Book review – The First Queen of England: The Myth of Bloody Mary by Linda Porter

Caidyn's review (1)

The First Queen of England: The Myth of "Bloody Mary"

2/5

Another awkward review of a book I put in my top ten of this year. Whoops. Apparently I can’t choose them well?

The title really drew me in. I wanted to see how Porter would refute all the things that are attributed to Queen Mary I. But, she couldn’t deny them. She accepted that they happened, but put them in the context of Mary’s beliefs and the times, along with kind of looking at how her father was.

But, that, literally, was about 5-10 pages that she did that in. And this book is over 400 pages. See the issue?

This book was too long for the topic by a whole lot. It didn’t help that Porter didn’t focus on the subject matter for most of it.

Over 200 pages of this book set the stage, yet they really revolve around telling me about what other people did/said. So, her mother, her father, Anne Boleyn, the birth of her brother, the series of wives following Anne, etc. It didn’t even focus on the friendships she had, which was a shame since she was close with two of her father’s wives, Anne of Cleves (who actually converted to Catholicism) and Katherine Parr.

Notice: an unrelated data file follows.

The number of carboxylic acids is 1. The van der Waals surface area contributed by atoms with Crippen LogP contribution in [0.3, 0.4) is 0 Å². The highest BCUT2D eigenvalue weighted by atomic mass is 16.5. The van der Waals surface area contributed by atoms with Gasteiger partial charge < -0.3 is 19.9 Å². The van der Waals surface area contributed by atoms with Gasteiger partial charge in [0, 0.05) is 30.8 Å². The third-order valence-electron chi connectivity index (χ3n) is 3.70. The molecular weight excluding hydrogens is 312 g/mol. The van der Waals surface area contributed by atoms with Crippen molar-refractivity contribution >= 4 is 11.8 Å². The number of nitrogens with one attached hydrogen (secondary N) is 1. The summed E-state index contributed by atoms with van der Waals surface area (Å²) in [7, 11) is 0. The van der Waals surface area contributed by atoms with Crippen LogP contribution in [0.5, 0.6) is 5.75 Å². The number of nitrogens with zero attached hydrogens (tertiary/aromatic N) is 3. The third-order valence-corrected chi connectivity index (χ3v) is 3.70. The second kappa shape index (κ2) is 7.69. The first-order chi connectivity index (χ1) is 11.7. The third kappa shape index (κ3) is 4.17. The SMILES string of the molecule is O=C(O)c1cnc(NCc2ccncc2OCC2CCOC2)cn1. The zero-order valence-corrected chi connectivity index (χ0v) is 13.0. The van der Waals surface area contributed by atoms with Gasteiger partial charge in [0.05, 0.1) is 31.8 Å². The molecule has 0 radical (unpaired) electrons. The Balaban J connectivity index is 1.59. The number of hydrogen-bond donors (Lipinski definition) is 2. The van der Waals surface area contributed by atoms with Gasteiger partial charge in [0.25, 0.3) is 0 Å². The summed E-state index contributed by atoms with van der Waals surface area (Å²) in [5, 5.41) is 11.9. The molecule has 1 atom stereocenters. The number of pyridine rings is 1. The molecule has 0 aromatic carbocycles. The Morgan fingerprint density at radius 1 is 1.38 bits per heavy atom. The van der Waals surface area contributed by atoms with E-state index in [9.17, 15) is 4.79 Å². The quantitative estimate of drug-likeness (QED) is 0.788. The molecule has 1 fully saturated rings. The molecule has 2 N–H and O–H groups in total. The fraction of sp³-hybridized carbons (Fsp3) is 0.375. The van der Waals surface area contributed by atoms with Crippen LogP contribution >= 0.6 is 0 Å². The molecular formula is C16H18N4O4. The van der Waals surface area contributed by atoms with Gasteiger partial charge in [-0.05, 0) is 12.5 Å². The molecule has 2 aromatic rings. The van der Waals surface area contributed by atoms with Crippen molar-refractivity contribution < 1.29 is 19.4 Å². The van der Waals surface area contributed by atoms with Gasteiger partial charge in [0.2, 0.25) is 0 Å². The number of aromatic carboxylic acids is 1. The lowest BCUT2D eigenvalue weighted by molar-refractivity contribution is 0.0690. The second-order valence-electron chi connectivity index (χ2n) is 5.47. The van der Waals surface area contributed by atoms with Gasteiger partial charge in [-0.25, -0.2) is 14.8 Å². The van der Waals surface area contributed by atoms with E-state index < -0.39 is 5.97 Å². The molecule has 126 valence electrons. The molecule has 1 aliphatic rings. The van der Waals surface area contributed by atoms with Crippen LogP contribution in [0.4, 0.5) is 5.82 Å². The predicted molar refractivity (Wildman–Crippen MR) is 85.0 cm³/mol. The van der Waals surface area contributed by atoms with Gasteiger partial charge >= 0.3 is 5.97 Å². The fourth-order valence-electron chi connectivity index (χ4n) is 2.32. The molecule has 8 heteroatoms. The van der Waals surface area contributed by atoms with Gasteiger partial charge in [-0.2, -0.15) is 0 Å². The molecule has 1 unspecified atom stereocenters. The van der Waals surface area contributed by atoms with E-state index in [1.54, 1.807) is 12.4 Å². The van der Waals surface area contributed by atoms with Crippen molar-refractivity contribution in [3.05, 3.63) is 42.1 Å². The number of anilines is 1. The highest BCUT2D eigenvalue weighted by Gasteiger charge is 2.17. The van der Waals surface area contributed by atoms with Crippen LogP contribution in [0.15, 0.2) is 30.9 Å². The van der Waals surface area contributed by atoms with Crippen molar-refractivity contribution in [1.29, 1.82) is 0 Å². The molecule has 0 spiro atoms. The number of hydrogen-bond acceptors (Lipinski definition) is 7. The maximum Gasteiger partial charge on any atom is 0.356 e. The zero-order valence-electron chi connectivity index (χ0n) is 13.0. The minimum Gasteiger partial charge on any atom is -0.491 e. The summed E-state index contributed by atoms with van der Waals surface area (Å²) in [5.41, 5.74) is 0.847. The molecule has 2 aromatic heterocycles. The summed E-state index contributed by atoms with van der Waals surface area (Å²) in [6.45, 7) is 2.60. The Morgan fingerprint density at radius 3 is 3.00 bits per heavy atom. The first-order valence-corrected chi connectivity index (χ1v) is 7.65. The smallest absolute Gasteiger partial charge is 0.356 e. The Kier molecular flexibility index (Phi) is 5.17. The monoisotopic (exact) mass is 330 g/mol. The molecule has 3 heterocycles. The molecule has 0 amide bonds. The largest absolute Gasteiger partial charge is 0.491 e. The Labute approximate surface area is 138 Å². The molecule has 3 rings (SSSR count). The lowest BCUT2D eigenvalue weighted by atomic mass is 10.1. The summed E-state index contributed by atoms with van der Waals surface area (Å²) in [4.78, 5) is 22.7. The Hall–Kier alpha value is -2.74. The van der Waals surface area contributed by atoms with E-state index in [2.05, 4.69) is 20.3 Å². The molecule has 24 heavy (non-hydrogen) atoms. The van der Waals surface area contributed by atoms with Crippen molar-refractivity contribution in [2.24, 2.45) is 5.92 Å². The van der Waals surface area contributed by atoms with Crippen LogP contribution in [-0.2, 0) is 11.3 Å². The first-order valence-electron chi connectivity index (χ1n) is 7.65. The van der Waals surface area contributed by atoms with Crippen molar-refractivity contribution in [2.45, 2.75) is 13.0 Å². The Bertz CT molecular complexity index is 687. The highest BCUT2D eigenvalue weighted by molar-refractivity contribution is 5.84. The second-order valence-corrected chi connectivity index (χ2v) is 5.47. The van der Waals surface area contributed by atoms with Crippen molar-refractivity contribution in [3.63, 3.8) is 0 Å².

Basically, I didn’t learn anything about Mary as a person — which I think would have gone towards dispelling the “Bloody Mary” myth. It glossed over humanizing her. To me, you have to come into this book already having a sympathetic look towards Mary (which I do) and already know some about her life (again, I do).

So, I wouldn’t suggest it to beginners. Even when Mary starts ruling, the book awkwardly glances its focus around to other people and things. I can honestly say that I learned nothing new about Mary through this book that I had known from previous books where her reign was discussed or even TV shows.

In other words, I just can’t picture myself recommending this book to anyone because I know there’s a wealth of information about her. The book just didn’t draw upon it for some reason and I can’t understand why not. I loved reading little snippets of things she wrote. Why not capitalize on it?

I’m out a book on Mary I, sadly, and I’m going to have to scour to find something to fill it.


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